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I have some survey data and know the number and percentage of "yes" responses. How do I determine if any of the percentage yes regional responses are statistically different from the national yes response percentage.

Response data

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Use a hypergeometric test to see whether each region's proportion is significantly greater or significantly less than the national proportion.

The hypergeometric test treats the population as a bag with 21568 stones, 10820 of which are white. Each region is then treated as a random sample from that bag. For example the North East is like grabbing 1919 of those stones and getting 1032 white ones. You can calculate how unlikely that sample is in R:

> phyper(1032-1, 10820, 21568-10820, 1919, lower.tail = F)
[1] 0.0004970996

The 0.0004970996 says there's there's a very small chance that randomly drawing from the national votes 1919 times will give you 1032 yeses. I.e. this tests whether the proportion of North East yeses is significantly different than the population average, and it is (p = 0.0004).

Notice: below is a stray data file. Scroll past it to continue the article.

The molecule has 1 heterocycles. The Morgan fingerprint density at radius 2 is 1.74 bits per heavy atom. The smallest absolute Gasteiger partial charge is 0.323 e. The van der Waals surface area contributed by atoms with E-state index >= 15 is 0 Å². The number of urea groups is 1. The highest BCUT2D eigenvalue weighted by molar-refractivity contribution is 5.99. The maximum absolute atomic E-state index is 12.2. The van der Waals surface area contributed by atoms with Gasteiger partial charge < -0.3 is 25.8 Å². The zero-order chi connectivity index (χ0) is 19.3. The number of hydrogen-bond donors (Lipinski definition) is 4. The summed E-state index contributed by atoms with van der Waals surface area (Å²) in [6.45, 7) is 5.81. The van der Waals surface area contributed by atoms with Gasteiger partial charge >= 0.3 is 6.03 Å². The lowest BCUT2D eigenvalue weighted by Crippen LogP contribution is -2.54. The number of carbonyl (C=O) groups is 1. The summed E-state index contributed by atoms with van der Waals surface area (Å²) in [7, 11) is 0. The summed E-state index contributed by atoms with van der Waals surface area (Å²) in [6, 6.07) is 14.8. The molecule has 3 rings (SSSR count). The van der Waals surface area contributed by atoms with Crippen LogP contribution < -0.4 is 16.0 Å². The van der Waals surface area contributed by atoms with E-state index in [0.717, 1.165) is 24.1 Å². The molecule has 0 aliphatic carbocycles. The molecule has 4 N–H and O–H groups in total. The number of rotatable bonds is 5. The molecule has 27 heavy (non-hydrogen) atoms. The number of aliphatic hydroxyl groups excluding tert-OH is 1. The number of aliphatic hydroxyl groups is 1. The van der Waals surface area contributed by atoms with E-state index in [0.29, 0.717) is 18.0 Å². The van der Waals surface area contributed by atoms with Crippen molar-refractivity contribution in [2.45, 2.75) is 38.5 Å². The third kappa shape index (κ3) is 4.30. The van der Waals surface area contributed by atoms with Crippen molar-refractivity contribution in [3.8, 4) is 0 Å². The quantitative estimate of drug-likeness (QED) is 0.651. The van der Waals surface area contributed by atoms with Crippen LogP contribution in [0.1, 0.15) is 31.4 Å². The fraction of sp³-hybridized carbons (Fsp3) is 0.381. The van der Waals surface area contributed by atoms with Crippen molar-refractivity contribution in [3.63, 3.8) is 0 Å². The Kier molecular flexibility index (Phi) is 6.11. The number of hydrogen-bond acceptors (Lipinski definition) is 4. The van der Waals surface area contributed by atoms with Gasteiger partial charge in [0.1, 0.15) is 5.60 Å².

However, you're also interested in whether the regional proportion is significantly less than the national average! To calculate that you can use the lower.tail=T option:

> phyper(1031, 10820, 10748, 1919, lower.tail = T)
[1] 0.9995029

So the North East's proportion looks significantly greater than the national average (p = 0.0004) and not significantly less (p = 0.9995).

To answer your question you could repeat this process of testing both tails for each region. Since this means conducting 26 hypothesis tests, you could expect that one or two might be significant just by random chance if you're using a threshold like p<0.05. For that reason I'd finish the analysis off with a multiple comparison correction.

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You can apply z test (or t test) of difference in proportions of responses for national and regional area respectively Compute difference in two proportions and then compute standard error of difference in prortions.Divide the difference with S.E. You will get z-statistic. Check table for its significance at 5% or 1% etc.

note that percentage be converted in propotion form eg .60 for 60% before computations.

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  • $\begingroup$ This answer is incorrect because it does not account for two important things: (1) the regional and national results will be correlated because the former is a part of the latter; and (2) because multiple comparisons using the same data will be made, some adjustment for that is essential. An ANOVA, using either fixed or random effects, would be the first solution anyone ought to consider, and any reasonable solution will be a version of that (such as a logistic GLM). $\endgroup$ – whuber May 31 '16 at 16:11

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